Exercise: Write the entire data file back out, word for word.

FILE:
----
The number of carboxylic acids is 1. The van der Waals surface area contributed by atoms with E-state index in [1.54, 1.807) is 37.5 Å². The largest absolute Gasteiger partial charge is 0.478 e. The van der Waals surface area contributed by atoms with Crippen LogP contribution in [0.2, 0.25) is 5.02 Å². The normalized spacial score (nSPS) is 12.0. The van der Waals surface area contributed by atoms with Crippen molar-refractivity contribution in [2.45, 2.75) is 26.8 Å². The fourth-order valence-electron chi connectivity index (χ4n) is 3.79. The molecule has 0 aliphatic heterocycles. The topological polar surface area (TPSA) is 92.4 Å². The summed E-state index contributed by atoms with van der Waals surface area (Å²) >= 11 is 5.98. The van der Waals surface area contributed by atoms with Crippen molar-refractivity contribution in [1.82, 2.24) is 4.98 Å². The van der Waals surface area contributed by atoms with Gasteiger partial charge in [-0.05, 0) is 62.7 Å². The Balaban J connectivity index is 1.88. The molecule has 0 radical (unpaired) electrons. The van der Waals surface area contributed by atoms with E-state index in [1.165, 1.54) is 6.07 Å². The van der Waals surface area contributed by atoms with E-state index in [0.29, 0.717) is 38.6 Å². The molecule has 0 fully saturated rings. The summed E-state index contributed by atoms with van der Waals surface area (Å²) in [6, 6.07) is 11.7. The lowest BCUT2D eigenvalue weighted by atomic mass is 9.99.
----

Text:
The number of carboxylic acids is 1. The van der Waals surface area contributed by atoms with E-state index in [1.54, 1.807) is 37.5 Å². The largest absolute Gasteiger partial charge is 0.478 e. The van der Waals surface area contributed by atoms with Crippen LogP contribution in [0.2, 0.25) is 5.02 Å². The normalized spacial score (nSPS) is 12.0. The van der Waals surface area contributed by atoms with Crippen molar-refractivity contribution in [2.45, 2.75) is 26.8 Å². The fourth-order valence-electron chi connectivity index (χ4n) is 3.79. The molecule has 0 aliphatic heterocycles. The topological polar surface area (TPSA) is 92.4 Å². The summed E-state index contributed by atoms with van der Waals surface area (Å²) >= 11 is 5.98. The van der Waals surface area contributed by atoms with Crippen molar-refractivity contribution in [1.82, 2.24) is 4.98 Å². The van der Waals surface area contributed by atoms with Gasteiger partial charge in [-0.05, 0) is 62.7 Å². The Balaban J connectivity index is 1.88. The molecule has 0 radical (unpaired) electrons. The van der Waals surface area contributed by atoms with E-state index in [1.165, 1.54) is 6.07 Å². The van der Waals surface area contributed by atoms with E-state index in [0.29, 0.717) is 38.6 Å². The molecule has 0 fully saturated rings. The summed E-state index contributed by atoms with van der Waals surface area (Å²) in [6, 6.07) is 11.7. The lowest BCUT2D eigenvalue weighted by atomic mass is 9.99.